McGee v. State of California et al

Filing 40

ORDER AND FINDINGS and RECOMMENDATIONS signed by Magistrate Judge Edmund F. Brennan on 3/2/17 ORDERING that the court's order to show cause 28 is discharged and no sanctions are imposed. Within 30 days from the date of this order, defendant C ity of Sacramento shall file a responsive pleading or motion. Ruling on the motion to declare plaintiff a vexatious litigant 9 is deferred pending the resolution of any Rule 12 or Rule 56 motion by the City. The Clerk shall terminate 9 . With any answer, the City may file a notice of renewal. RECOMMENDING that the County of Sacramento and State of California's Motions to Dismiss 13 , 22 be granted and all claims against these defendants be dismissed without leave to amend. Plaintiff's motion for default judgment 15 be denied. F&R referred to District Judge John A. Mendez. Objections to F&R due within fourteen days. (Kaminski, H)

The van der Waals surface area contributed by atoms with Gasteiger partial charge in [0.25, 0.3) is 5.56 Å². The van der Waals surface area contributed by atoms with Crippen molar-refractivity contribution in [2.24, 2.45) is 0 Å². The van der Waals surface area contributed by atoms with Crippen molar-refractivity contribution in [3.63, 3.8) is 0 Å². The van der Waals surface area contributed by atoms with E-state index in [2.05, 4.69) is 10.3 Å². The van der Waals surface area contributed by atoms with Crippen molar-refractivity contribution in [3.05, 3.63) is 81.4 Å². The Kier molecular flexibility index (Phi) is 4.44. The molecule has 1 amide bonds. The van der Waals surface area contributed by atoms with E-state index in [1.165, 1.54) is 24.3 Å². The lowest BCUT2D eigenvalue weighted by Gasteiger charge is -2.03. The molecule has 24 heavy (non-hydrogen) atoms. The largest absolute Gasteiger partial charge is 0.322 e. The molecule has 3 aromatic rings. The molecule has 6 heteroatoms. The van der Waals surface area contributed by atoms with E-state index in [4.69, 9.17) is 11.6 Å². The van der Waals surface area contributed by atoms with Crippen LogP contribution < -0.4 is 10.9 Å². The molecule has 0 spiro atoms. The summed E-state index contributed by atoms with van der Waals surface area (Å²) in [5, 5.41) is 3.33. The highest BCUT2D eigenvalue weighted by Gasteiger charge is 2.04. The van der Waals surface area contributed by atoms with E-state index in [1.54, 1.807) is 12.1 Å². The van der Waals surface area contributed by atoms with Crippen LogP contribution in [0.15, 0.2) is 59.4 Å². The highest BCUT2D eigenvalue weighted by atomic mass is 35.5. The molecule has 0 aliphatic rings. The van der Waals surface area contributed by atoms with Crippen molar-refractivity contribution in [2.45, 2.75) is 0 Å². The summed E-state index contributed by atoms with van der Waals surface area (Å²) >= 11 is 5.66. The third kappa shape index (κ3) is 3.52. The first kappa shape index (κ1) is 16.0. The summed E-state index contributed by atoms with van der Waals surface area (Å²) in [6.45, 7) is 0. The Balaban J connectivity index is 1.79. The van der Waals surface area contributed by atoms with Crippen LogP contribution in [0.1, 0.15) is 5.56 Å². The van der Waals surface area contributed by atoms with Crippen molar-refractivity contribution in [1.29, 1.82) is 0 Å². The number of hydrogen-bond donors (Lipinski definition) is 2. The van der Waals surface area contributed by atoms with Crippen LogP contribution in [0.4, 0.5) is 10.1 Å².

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1 2 3 4 5 6 7 UNITED STATES DISTRICT COURT 8 FOR THE EASTERN DISTRICT OF CALIFORNIA 9 10 JEFFERSON A. McGEE, 11 12 13 No. 2:16-cv-1796-JAM-EFB PS Plaintiff, v. ORDER AND FINDINGS AND RECOMMENDATIONS STATE OF CALIFORNIA, et al., 14 Defendants. 15 16 This case is before the court on defendant City of Sacramento’s motion to declare plaintiff 17 a vexatious litigant and for an order compelling plaintiff to provide security (ECF No. 9); 18 defendants County of Sacramento and the State of California’s motions to dismiss plaintiff’s 19 complaint for failure to state a claim pursuant to Federal Rule of Civil Procured (“Rule”) 12(b)(6) 20 (ECF Nos. 13 and 22); plaintiff’s motion for default judgment against California and the City and 21 County of Sacramento (ECF No. 15); and the court’s October 7, 2016 order to show cause (ECF 22 No. 28).1 For the reasons explained below, the court discharges the order to show cause, defers 23 ruling on the vexatious litigant motion, and recommends that Sacramento County and the State of 24 California’s motions to dismiss be granted and plaintiff’s motion for default judgment be denied. 2 25 26 27 28 1 This case, in which plaintiff is proceeding pro se, is before the undersigned pursuant to Eastern District of California Local Rule 302(c)(21). See 28 U.S.C. § 636(b)(1). 2 The court determined that oral argument would not materially assist in the resolution of the pending motions and the matter was ordered submitted on the briefs. See E.D. Cal. L.R. 230(g). 1 1 I. Order to Show Cause 2 Defendants County of Sacramento and the State of California filed motions to dismiss the 3 complaint, which were noticed for hearing on October 19, 2016. ECF Nos. 13, 22, 25. Pursuant 4 to Local Rule 230(c), plaintiff was required to file an opposition or statement of non-opposition to 5 the motions by October 5, 2016, but failed to do so. Accordingly, the hearing on the motions was 6 continued and plaintiff was ordered to file an opposition or statement of non-oppositions to the 7 motions and to show cause why sanctions should not be imposed for his failure to timely do so. 8 9 In his response plaintiff states that he mailed his opposition to the County’s motion on September 17, 2016, and his opposition to the State of California’s motion on October 4, 2016. 10 While the court belatedly received plaintiff’s opposition to the State’s motion on October 6, 2016, 11 plaintiff did not file his opposition to the County’s motion until November 2, 2016, the same date 12 he filed his response to the court’s order to show cause. In light of plaintiff’s pro se status, and 13 given that he has now filed oppositions to the pending motions, the court discharges the order to 14 show cause and declines to impose sanctions. Plaintiff is admonished, however, that his pro se 15 status does not excuse compliance with the Federal Rules of Civil Procedures, Local Rules, and 16 court orders. 17 II. 18 Vexatious Litigant Motion Defendant City of Sacramento, instead of filing a responsive pleading or motion in 19 accordance with Rule 12 of the Federal Rules of Civil Procedure, filed a motion for an order 20 declaring plaintiff a vexatious litigant and requiring security under Local Rule 151(b). ECF No 9. 21 Local Rule 151(b) adopts the provisions of Title 3A, part 2, of the California Code of Civil 22 Procedure relating to vexatious litigants. One of those provisions provides that when a vexatious 23 litigant motion is filed prior to trial, the litigation – including the moving defendant’s obligation 24 to plead – is stayed. Cal. Civ. Proc. Code § 391.6. Setting aside the question of whether that stay 25 provision is in variance with the pleading practices prescribed by the Federal Rules of Civil 26 Procedure, Local Rule 151(b) also states that the Court’s power “shall not be limited by this 27 provision.” See E.D. Cal. L.R. 151(b). Here, the City’s motion calls upon the court to examine 28 the merits of plaintiff’s complaint. See DeLong v. Hennesey, 912 F.2d 1144, 1148 (9th Cir. 1990) 2 1 (before a court may enter a pre-filing injunction it must make “substantive findings as to the 2 frivolous or harassing nature of the litigant’s actions.”). The standards and procedures for 3 determining whether plaintiff’s complaint is sufficient to state a claim are set out in Rule 12 of the 4 Federal Rules of Civil Procedure and governed by federal, not state law. For that reason, the 5 court exercises its discretion under Local Rule 151(b) to require the City to address its contention 6 that plaintiff’s complaint is either frivolous or fails to state a claim pursuant to a properly noticed 7 and briefed motion presented under either Rule 12 or Rule 56 of the Federal Rules of Civil 8 Procedure. Accordingly, ruling on the pending vexatious litigant motion is deferred pending 9 resolution of any motion brought under Rule 12 or, if appropriate, Rule 56, together with 10 appropriate briefing that addresses the standards under those rules. 11 III. 12 Rule 12(b)(6) Motions The County of Sacramento and the State of California both move to dismiss plaintiff’s 13 complaint for failure to state a claim pursuant to Rule 12(b)(6). ECF Nos. 13, 22. As explained 14 below, the motions must be granted. 15 A. 16 Plaintiff and his son reside at the Bridgeport Condominium Complex in Sacramento 17 California. ECF No. 1 at 3-4. The crux of the complaint is that throughout 2016, plaintiff and his 18 son were terrorized, harassed, and assaulted by Sean Swarthout, another resident of the 19 condominium complex.3 Plaintiff alleges Swarthout’s actions against plaintiff and his son were 20 racially motivated. Id. at 6. 21 Complaint’s Factual Allegations On numerous occasions, plaintiff contacted the Sacramento City Police Department for 22 assistance and protection. However, plaintiff claims that the department either refused to respond 23 to his calls, or when they did respond “they saw that plaintiff was African American and Sean 24 was white and decided to discriminate against plaintiff and [his son] because of their race and 25 26 27 28 3 In addition to the City, County, and State, the complaint names Sean Swarthout; Gary Swarthout, Jr.; Bridgeport Homeowners Association; Associa of Northern California (a property management company); and Sacramento Elite Security as defendants. See ECF No. 1. However, plaintiff has requested that these defendants, who have not appeared in this action, be dismissed without prejudice. ECF No. 33. The court recommends that the request be granted and these defendants be dismissed without prejudice. 3 1 color by refusing to hear plaintiff’s complaint.” Id. at 11. He further alleges that the decision to 2 not provide assistance was made pursuant to the departments “policy and conspiracy” to 3 discriminate against African Americans. Id. at 6. The complaint further alleges that the “State, 4 the County, and the City are all aware of Sean’s crimes against the African American 5 Community, but have refused to protect the community from Sean because Sean is white.” Id. at 6 8. 7 The complaint alleges federal claims under 42 U.S.C. §§ 1981, 1982, 1983, 1985, 1986 8 and 2000a, as well as state law claims under California Civil Code §§ 51 and 52. Id. at 17-20. 9 The County of Sacramento and State of California move to dismiss the complaint for failure to 10 state a claim pursuant to Rule 12(b)(6). ECF Nos. 13, 22. 11 B. 12 To survive dismissal for failure to state a claim pursuant to Rule 12(b)(6), a complaint Rule 12(b)(6) Standards 13 must contain more than a “formulaic recitation of the elements of a cause of action”; it must 14 contain factual allegations sufficient to “raise a right to relief above the speculative level.” Bell 15 Atl. Corp. v. Twombly, 550 U.S. 544, 555 (2007). “The pleading must contain something more 16 . . . than . . . a statement of facts that merely creates a suspicion [of] a legally cognizable right of 17 action.” Id. (quoting 5 C. Wright & A. Miller, Federal Practice and Procedure § 1216, pp. 235- 18 236 (3d ed. 2004)). “[A] complaint must contain sufficient factual matter, accepted as true, to 19 ‘state a claim to relief that is plausible on its face.’” Aschroft v. Iqbal, 556 U.S. 662, 678 (2009) 20 (quoting Twombly, 550 U.S. at 570). “A claim has facial plausibility when plaintiff pleads factual 21 content that allows the court to draw the reasonable inference that the defendant is liable for the 22 misconduct alleged.” Id. Dismissal is appropriate based either on the lack of cognizable legal 23 theories or the lack of pleading sufficient facts to support cognizable legal theories. Balistreri v. 24 Pacifica Police Dep’t, 901 F.2d 696, 699 (9th Cir. 1990). 25 In considering a motion to dismiss, the court must accept as true the allegations of the 26 complaint in question, Hospital Bldg. Co. v. Rex Hosp. Trs., 425 U.S. 738, 740 (1976), construe 27 the pleading in the light most favorable to the party opposing the motion, and resolve all doubts in 28 the pleader’s favor. Jenkins v. McKeithem, 395 U.S. 411, 421, reh’g denied, 396 U.S. 869 4 1 (1969). The court will “presume that general allegations embrace those specific facts that are 2 necessary to support the claim.’” Nat’l Org. for Women, Inc. v. Scheidler, 510 U.S. 249, 256 3 (1994) (quoting Lujan v. Defenders of Wildlife, 504 U.S. 555, 561 (1992)). 4 Pro se pleadings are held to a less stringent standard than those drafted by lawyers. 5 Haines v. Kerner, 404 U.S. 519, 520 (1972); Bretz v. Kelman, 773 F.2d 1026, 1027 n.1 (9th Cir. 6 1985). The Ninth Circuit has held that the less stringent standard for pro se parties is now higher 7 in light of Iqbal and Twombly, but the court still continues to construe pro se filings liberally. 8 Hebbe v. Pliler, 627 F.3d 338, 342 (9th Cir. 2010). However, the court’s liberal interpretation of 9 a pro se litigant’s pleading may not supply essential elements of a claim that are not pled. Pena v. 10 Gardner, 976 F.2d 469, 471 (9th Cir. 1992); Ivey v. Bd. of Regents of Univ. of Alaska, 673 F.2d 11 266, 268 (9th Cir. 1982). Furthermore, “[t]he court is not required to accept legal conclusions 12 cast in the form of factual allegations if those conclusions cannot reasonably be drawn from the 13 facts alleged.” Clegg v. Cult Awareness Network, 18 F.3d 752, 754-55 (9th Cir. 1994). Neither 14 need the court accept unreasonable inferences, or unwarranted deductions of fact. W. Mining 15 Council v. Watt, 643 F.2d 618, 624 (9th Cir. 1981). 16 In deciding a Rule 12(b)(6) motion to dismiss, the court may consider facts established by 17 exhibits attached to the complaint. Durning v. First Boston Corp., 815 F.2d 1265, 1267 (9th Cir. 18 1987). The court may also consider facts which may be judicially noticed, Mullis v. U.S. Bankr. 19 Ct., 828 F.2d 1385, 1388 (9th Cir. 1987), and matters of public record, including pleadings, 20 orders, and other papers filed with the court, Mack v. South Bay Beer Distribs., 798 F.2d 1279, 21 1282 (9th Cir. 1986). 22 C. 23 Sacramento County moves to dismiss for failure to allege sufficient facts to state a claim 24 25 26 Sacramento County’s Motion for relief. ECF No. 13. 1. 42 U.S.C. § 1981 Section 1981 provides that “[a]ll persons shall have the same right . . . to make and 27 enforce contracts . . . as is enjoyed by white citizens.” 42 U.S.C. § 1981. That section “protects 28 the equal right of all persons within the jurisdiction of the United States to make and enforce 5 1 contracts without respect to race.” Domini’s Pizza, Inc. v. McDonald, 546 U.S. 470 at 474. 2 While plaintiff makes general and vague allegations of racial discrimination, he does not allege a 3 contractual relationship between himself and any other party, nor does he allege any facts that 4 could possibly suggest the existence of such a relationship. See id. at 479-80; Schiff v. Barrett, 5 2010 WL 2803037, at *4 (E.D. Cal. July 14, 2010) (providing that to state a claim under § 1981 a 6 plaintiff must identify an “impaired contractual relation” by showing that intentional racial 7 discrimination prevented the creation of a contractual relationship or impaired an existing 8 contractual relationship). Accordingly, plaintiff’s section 1981 claim against the County must be 9 dismissed. 10 11 2. 42 U.S.C. § 1982 Plaintiff also asserts a claim under 42 U.S.C. § 1982. That section provides that all 12 citizens shall have the same right “to inherit, purchase, lease, sell, hold, and convey real and 13 personal property.” 42 U.S.C. § 1982. To state a claim under section 1982, a plaintiff must 14 allege that (1) he is a member of a racial minority; (2) he applied for and was qualified to rent or 15 purchase certain property or housing; (3) he was rejected; and (4) the housing or rental 16 opportunity remained available thereafter. Phifer v. Proud Parrot Motor Hotel, Inc., 648 F.2d 17 548, 551 (9th Cir. 1980). 18 This section has no relevance to the facts alleged in the complaint. Those allegations 19 concern the Sacramento Police Department’s response to plaintiff’s calls for assistance and not 20 the lease or purchase of property or housing. Plaintiff alleges no facts showing that he applied for 21 and was denied housing by defendants on the basis of race. This claim must therefore be 22 dismissed. 23 24 3. 42 U.S.C. § 1983 Plaintiff alleges that the County violated his constitutional rights under the Fourteenth 25 Amendment “pursuant to a Policy and conspiracy as adopted, implemented, maintained and 26 executed by the State, the County, and the City.” ECF No. 1 at 1. The County argues that 27 plaintiff’s 1983 claim must be dismissed because plaintiff failed to allege facts showing that a 28 county employee violated his rights pursuant to a policy or custom. ECF No. 13-1 at 4-9. 6 1 To state a claim under 42 U.S.C. § 1983, a plaintiff must allege two essential elements: (1) 2 that a right secured by the Constitution or laws of the United States was violated, and (2) that the 3 alleged violation was committed by a person acting under the color of state law. West v. Atkins, 4 487 U.S. 42, 48 (1988). However, there is no respondeat superior liability under § 1983. See 5 Hansen v. Black, 885 F.2d 642, 646 (9th Cir. 1989); Johnson v. Duffy, 588 F.2d 740, 743-44 (9th 6 Cir. 1978). Therefore, counties and municipalities may be sued under § 1983 only upon a 7 showing that plaintiff’s constitutional injury was caused by an employee acting pursuant to the 8 municipality’s policy or custom. See Monell v. Dep’t of Soc. Servs., 436 U.S. 658, 691 (1978). 9 In order to state a claim under Monell, a party must (1) identify the challenged policy or custom; 10 (2) explain how the policy or custom is deficient; (3) explain how the policy or custom caused the 11 plaintiff harm; and (4) reflect how the policy or custom amounted to deliberate indifference, i.e. 12 show how the deficiency involved was obvious and the constitutional injury was likely to occur. 13 Young v. City of Visalia, 687 F. Supp. 2d 1141, 1149 (E.D. Cal. 2009). 14 Plaintiff’s section 1983 claim against the County fails for a number of reasons. First, he 15 does not identify any specific policy or custom that allegedly cause him harm. Instead, the 16 complaint asserts only vague allegations that the County maintains a policy of discrimination. 17 Second, the complaint does not contain any allegations indicating that plaintiff was harmed by a 18 county employee pursuant to a policy or custom. While plaintiff states that the County was aware 19 of Sean Swarthout’s conduct and alleges in conclusory fashion that it maintained a policy of 20 discrimination, plaintiff does not allege any county employees took any action against him. 21 Instead plaintiff’s allegations of harassment are directed at conduct by Sacramento City Police 22 officers, not county employees. 23 24 25 Accordingly, plaintiff fails to allege a § 1983 claim against the County. 4. 42 U.S.C. § 1985 Plaintiff also attempts to assert a claim under 42 U.S.C. § 1985(3). That section creates a 26 civil action for damages caused by two or more persons who “conspire . . . for the purpose of 27 depriving” the injured person of “the equal protection of the laws, or of equal privileges and 28 immunities under the laws” and take or cause to be taken “any act in furtherance of the object of 7 1 such conspiracy.” 42 U.S.C. § 1985(3). The elements of a § 1985(3) claim are: (1) the existence 2 of a conspiracy to deprive the plaintiff of the equal protection of the laws; (2) an act in 3 furtherance of the conspiracy; and (3) a resulting injury. Addisu v. Fred Meyer, Inc., 198 F.3d 4 1130, 1141 (9th Cir. 2000) (citing Scott v. Ross, 140 F.3d 1275, 1284 (9th Cir. 1998)). The first 5 element requires that there be some racial or otherwise class-based “invidious discriminatory 6 animus” for the conspiracy. Bray v. Alexandria Women’s Health Clinic, 506 U.S. 263, 268-69 7 (1993); Trerice v. Pedersen, 769 F.2d 1398, 1402 (9th Cir. 1985). Moreover, a plaintiff cannot 8 state a conspiracy claim under § 1985 in the absence of a claim for deprivation of rights under 42 9 U.S.C. § 1983. See Caldeira v. Cnty. of Kauai, 866 F.2d 1175, 1182 (9th Cir. 1989) (holding that 10 “the absence of a section 1983 deprivation of rights precludes a section 1985 conspiracy claim 11 predicated on the same allegations”), cert. denied, 493 U.S. 817 (1989). 12 As discussed above, plaintiff does not allege facts sufficient to state a claim under § 1983 13 against the County. Nor has he alleged that there was any agreement or “meeting of the minds” 14 by the defendants to deprive him of those constitutional rights. Accordingly, this claim must also 15 be dismissed. 16 17 5. 42 U.S.C. § 1986 “Section 1986 imposes liability on every person who knows of an impending violation of 18 section 1985 but neglects or refuses to prevent the violation.” Karim-Panahi v. Los Angeles 19 Police Dept., 839 F.2d 621, 626 (9th Cir. 1988). Absent a valid claim for relief under section 20 1985, there is no cause of action under § 1986. Trerice v. Pedersen, 769 F.2d 1398, 1403 (9th 21 Cir. 1985). 22 As noted, plaintiff has not alleged any agreement or “meeting of the minds” by the 23 defendants to state a claim for deprivation of his constitutional rights under section 1985. 24 Consequently, he also fails to state a claim pursuant to section 1986. 25 26 6. 42 U.S.C. § 2000a Plaintiff also alleges a claim under Title II of the Civil Rights Act of 1964. ECF No. 1 at 27 19. Section 42 U.S.C. § 2000a provides that “[a]ll persons shall be entitled to the full and equal 28 enjoyment of the goods, services, facilities, privileges, advantages, and accommodations of any 8 1 place of public accommodation . . . without discrimination or segregation on the ground of race, 2 color, religion, or national origin.” 3 As argued by the County, plaintiff’s sole allegation against this defendant is his 4 conclusory assertion that the County has unconstitutional policies “to Discriminate Against 5 African Americans on the Grounds of Race in Law Enforcement Programs and Activities.” No 6 facts are alleged to support that conclusion. Further, even assuming the truth of this allegation, 7 plaintiff does not allege that the county denied him goods or services of any place of public 8 accommodation. See 42 U.S.C. § 2000a(b) (identifying places of public accommodation as 9 placing of lodging, restaurants, and movie theaters). As already noted, plaintiff alleges that 10 Sacramento City Police Officers, not Sacramento County employees, failed to properly respond 11 to his requests for assistance. Accordingly, plaintiff fails to allege a claim for violation of 42 12 U.S.C. § 2000a against the County of Sacramento. 13 14 7. State Law Claims Plaintiff also purports to allege state law claims for racial discrimination pursuant to 15 California Civil Code §§ 51 and 52. As explained above, the complaint does not contain any 16 factual allegations that the County subjected him to racial discrimination. Rather, he merely 17 relies on his conclusory statement that the County maintains some unspecified policy to 18 discriminate against African Americans. Accordingly, his state law claims also fail. 19 D. 20 The State of California moves to dismiss plaintiff’s complaint, arguing that it is entitled to State of California’s Motion to Dismiss 21 immunity under the Eleventh Amendment to the United States Constitution. ECF No. 22 at 4-6. 22 Plaintiff argues that the State of California’s motion should be denied because (1) it is untimely 23 and (2) the state is not entitled to sovereign immunity under the Eleventh Amendment. ECF No. 24 32 at 15-17 25 As a threshold matter, plaintiff is mistaken that the State’s motion is untimely. The Ninth 26 Circuit “allows a motion under Rule 12(b) any time before the responsive pleading is filed.” 27 Aetna Life Ins. Co. v. Alla Medical Services, Inc., 855 F.2d 1470, 1474 (9th Cir. 1988); see also 28 Ass’n of Irritated Residents v. Fred Shakel Dairy, 2005 WL 3299508, at *3 (E.D. Cal. Dec. 2, 9 1 2005) (“the Ninth Circuit allows a motion under Rule 12(b) any time before the responsive 2 pleading is filed, even if filed outside the time limits of Rule 12(a)(1).”) (internal quotations 3 omitted). As no answer has been filed, the State’s motion is timely. 4 Plaintiff next argues that Congress abrogated the states’ immunity by enacting 42 U.S.C. 5 § 2000d-7. ECF No. 32 at 15-17. That section expressly waives state sovereign immunity for 6 violations of “section 504 of the Rehabilitation Act of 1973, title IX of the Education 7 Amendments of 1972, title VI of the Civil Rights Act of 1964, or the provisions of any other 8 Federal statute prohibiting discrimination by recipients of Federal financial assistance.” 42 9 U.S.C. § 2000d-7. As far as the court can discern, plaintiff appears to argue that the residual 10 clause of section 2000d-7 constitutes a waiver for all of his claims. Contrary to plaintiff’s 11 contention, the State is entitled to immunity under the Eleventh Amendment. 12 It is well settled that the Eleventh Amendment bars a citizen from bringing suit against his 13 own state in Federal Court absent a valid waiver or abrogation of sovereign immunity. Seminole 14 Tribe of Florida v. Florida, 517 U.S. 44, 55 (1996); Hans v. Louisiana, 134 U.S. 1 (1890); 15 Franceschi v. Schwartz, 57 F.3d 828, 831 (9th Cir. 1995) (“The Eleventh Amendment bars suits 16 which seek either damages or injunctive relief against a state, an ‘arm of the state,’ its 17 instrumentalities, or its agencies.”). 18 Congress may abrogate a state’s sovereign immunity, but the Supreme Court has 19 consistently held that § 1983 was not intended to abrogate a State’s Eleventh Amendment 20 Immunity. Kentucky v. Graham, 473 U.S. 159, 169 n.17 (1985). Moreover, the Ninth Circuit has 21 held that sovereign immunity is not waived as to claims brought under 42 U.S.C. §§ 1981, 1983, 22 or 1985. Pitman v. Oregon, Employment Department, 509 F.3d 1065, 1071-72 (9th Cir. 2007); 23 Mitchell v. Los Angeles Cmty. Coll. Dist., 861 F.2d 198, 201 (9th Cir. 1988). Other courts have 24 also held that states are immune from suit under the Eleventh Amendment from claims brought 25 pursuant to 42 U.S.C. § 1982 and 1986. See Ross v. State of Ala., 893 F. Supp. 1545 (M.D. Ala. 26 1995) (holding that “under § 1982, Congress has not waived Eleventh Amendment immunity, 27 because it did not make its intention unmistakably clear in the language of the statue.”); 28 Shaughnessy v. Hawaii, 2010 WL 2573355, at *6 (“[C]ourts have consistently held . . . that the 10 1 Eleventh Amendment bars §§ 1981 and 1982 suits against the states . . . .”); Ardalan v. McHugh, 2 2013 WL 6212710, at *13 (N.D. Cal. Nov. 27, 2013) (finding that plaintiff’s claims for violation 3 of §§ 1981, 1983, 1985, and 1986 were barred by the doctrine of sovereign immunity). 4 Furthermore, plaintiff’s state law claims are similarly barred under the doctrine of sovereign 5 immunity. Cholla Ready Mix, Inc. v. Civish, 382 F.3d 969, 973 (9th Cir. 2004); see also 6 Pennhurst State Sch. & Hosp. v. Halderman, 465 U.S. 89, 106 (1984) (“[I]t is difficult to think of 7 a greater intrusion on state sovereignty than when a federal court instructs state officials on how 8 to conform their conduct to state law.”). 9 The only claim alleged by plaintiff that could conceivably implicate the residual clause 10 contained in 42 U.S.C. § 2000d-7(a)(1) is his claim under Title II of the Civil Rights Act of 1964. 11 The State contends, however, “that in Sossamon v. Texas, 563 U.S. 277 (2011), the U.S. Supreme 12 Court held that the Eleventh Amendment provision under 42 U.S.C. § 2000d-7(a)(1) is 13 unconstitutional.” ECF No. 36 at 2-3. 14 In Sossamon, the court considered whether a prison inmate’s claim under § 3 of the 15 Religious Land Use and Institutionalized Persons Act (“RLUIPA”) against the state of Texas was 16 barred under the Eleventh Amendment. The inmate argued, among other things, that his claim 17 under § 3 of the RLUIPA fell under the residual clause of 42 U.S.C. § 2000d-7(a)(1), and 18 therefore Texas had waived sovereign immunity to RLUIPA suits for damages. Id. at 291. The 19 court rejected this argument, reasoning that “even assuming that a residual clause like the one in 20 [§ 2000d-7] could constitute an unequivocal textual waiver, § 3 [of the RLUIPA] is not 21 unequivocally a statute prohibiting discrimination within the meaning of [§ 2000d-7].” Id. The 22 court determined that a state could reasonably conclude that the residual clause only covers 23 provisions using the term “discrimination.” Id. 24 Thus, the court merely decided that § 3 of the RLUIPA was not covered by the residual 25 clause. It did not, as argued by California, find that § 2000d-7’s waiver of immunity was 26 unconstitutional. 27 28 The court need not decide whether the residual clause of section 2000d-7 constitutes an unequivocal textual waiver because, even assuming that it does, plaintiff nevertheless fails to state 11 1 a Title II claim against the State.4 As with the claims against the County, the allegations in 2 support of this claim are conclusory and fail to state a claim for relief. Plaintiff alleges that 3 defendants maintain unspecified policies and customs “to Discriminate Against African 4 Americans on the Grounds of Race and Color in Law Enforcement Programs and Activities 5 receiving federal financial assistance from the United States Government.” ECF No. 1 at 19. 6 Plaintiff, however, fails to allege that the State denied him the full and equal enjoyment of 7 “goods, services, facilitates, privilege, advantages and accommodations” due to discrimination 8 based on his race. 42 U.S.C. § 2000a(a); see also id § 2000a(b). Again, plaintiff’s allegations are 9 directed solely at conduct performed by the Sacramento Police Department, and not a state 10 agency or employee. 11 E. 12 The court has carefully considered whether leave to amend is appropriate in this case. As Leave to Amend 13 detailed above, the factual allegations in the complaint do not address conduct by the County or 14 the State. Instead, plaintiff alleges actions by a Sacramento City Police officer, with only legal 15 conclusions asserted against the County and State. It is clear from his complaint that the Police 16 Officer’s actions (or failure to act) are the focus of plaintiff’s claims and not actions by either the 17 County or the State. Thus, leave to amend will not cure the deficiencies in these claims. This 18 point is underscored by the fact that the instant case is simply one of many actions plaintiff has 19 filed in this district, the vast majority of which have been dismissed as for failure to state a claim. 20 See McGee v. California, 2:14-cv-823-JAM-KJM (E.D. Cal); McGee v. Attorney General of 21 California, 2:10-cv-137-KJM (E.D. Cal); McGee v. California, 2:09-cv-740-GEB-EFB (E.D. 22 Cal); McGee v. Seagraves, 2:06-cv-495-MCE-GGH (E.D. Cal); McGee v. MMDD Sacramento 23 Project, 2:05-cv-339-WBS-DAD (E.D. Cal.); McGee v. California State Senate, 2:05-cv-2632- 24 GEB-EFB (E.D. Cal.); McGee v. Schwarzenegger, 2:04-cv-2598-LKK-DAD (E.D. Cal); McGee 25 v. Davis, 2:01-mc-179-LKK-PAN; McGee v. Wilson, 2:98-cv-1026-FCD-PAN (E.D. Cal). 26 27 28 4 Few courts have addressed the waiver issue presented in this case. However, at least one court has determined that there is no waiver of sovereign immunity for claims brought under Title II of the Civil Rights Act. See Zhu v. Gonzales, 2006 WL 1274767, at *5 (D.D.C. May 8, 2006). 12 1 In light of the deficiencies in the complaint, as well as plaintiff’s extensive history of 2 filing deficient complaints, the court finds that granting leave to amend would be futile. 3 Accordingly, it is recommended that the State of California and the County of Sacramento’s 4 motions to dismiss be granted and the claims against them be dismissed without leave to amend. 5 Noll v. Carlson, 809 F.2d 1446, 1448 (9th Cir. 1987) (While the court ordinarily would permit a 6 pro se plaintiff to amend, leave to amend should not be granted where it appears amendment 7 would be futile). 8 IV. 9 10 Plaintiff’s Motion for Default Judgment Plaintiff moves for default judgment against defendants State of California, City of Sacramento, and County of Sacramento. ECF No. 15. 11 Federal Rule of Civil Procedure 55(a) provides that “[w]hen a party against whom a 12 judgment for affirmative relief is sought has failed to plead or otherwise defend, and that failure is 13 shown by affidavit or otherwise, the clerk must enter the party’s default.” Entry of default against 14 a defendant cuts off that defendant’s right to appear in the action or to present evidence. Clifton 15 v. Tomb, 21 F.2d 893, 897 (4th Cir. 1927). 16 Here, defendants have appeared in this action and filed motions in response to plaintiff’s 17 complaint. Given that each defendant has appeared and indicated its intention to defend against 18 plaintiff’s claims, entry of default judgment is inappropriate. Accordingly, the motion must be 19 denied. 20 V. Conclusion 21 Accordingly, it is hereby ORDERED that: 22 1. The court’s order to show cause (ECF No. 28) is discharged and no sanctions are 23 24 25 26 imposed; 2. Within 30 days from the date of this order, defendant City of Sacramento shall file a responsive pleading or motion in accordance with Rule 12 (or if appropriate Rule 56); and 3. Ruling on the motion to declare plaintiff a vexatious litigant (ECF No. 9) is deferred 27 pending the resolution of any Rule 12 or Rule 56 motion by the City. The Clerk shall terminate 28 ECF No. 9. With any answer, the City may file a notice of renewal. 13 1 Further, it is RECOMMENDED that: 2 1. The County of Sacramento and State of California’s motions to dismiss (ECF Nos. 13, 3 22) be granted and all claims against these defendants be dismissed without leave to amend; and 4 2. Plaintiff’s motion for default judgment (ECF No. 15) be denied. 5 These findings and recommendations are submitted to the United States District Judge 6 assigned to the case, pursuant to the provisions of 28 U.S.C. § 636(b)(l). Within fourteen days 7 after being served with these findings and recommendations, any party may file written 8 objections with the court and serve a copy on all parties. Such a document should be captioned 9 “Objections to Magistrate Judge’s Findings and Recommendations.” Failure to file objections 10 within the specified time may waive the right to appeal the District Court’s order. Turner v. 11 Duncan, 158 F.3d 449, 455 (9th Cir. 1998); Martinez v. Ylst, 951 F.2d 1153 (9th Cir. 1991). 12 DATED: March 2, 2017. 13 14 15 16 17 18 19 20 21 22 23 24 25 26 27 28 14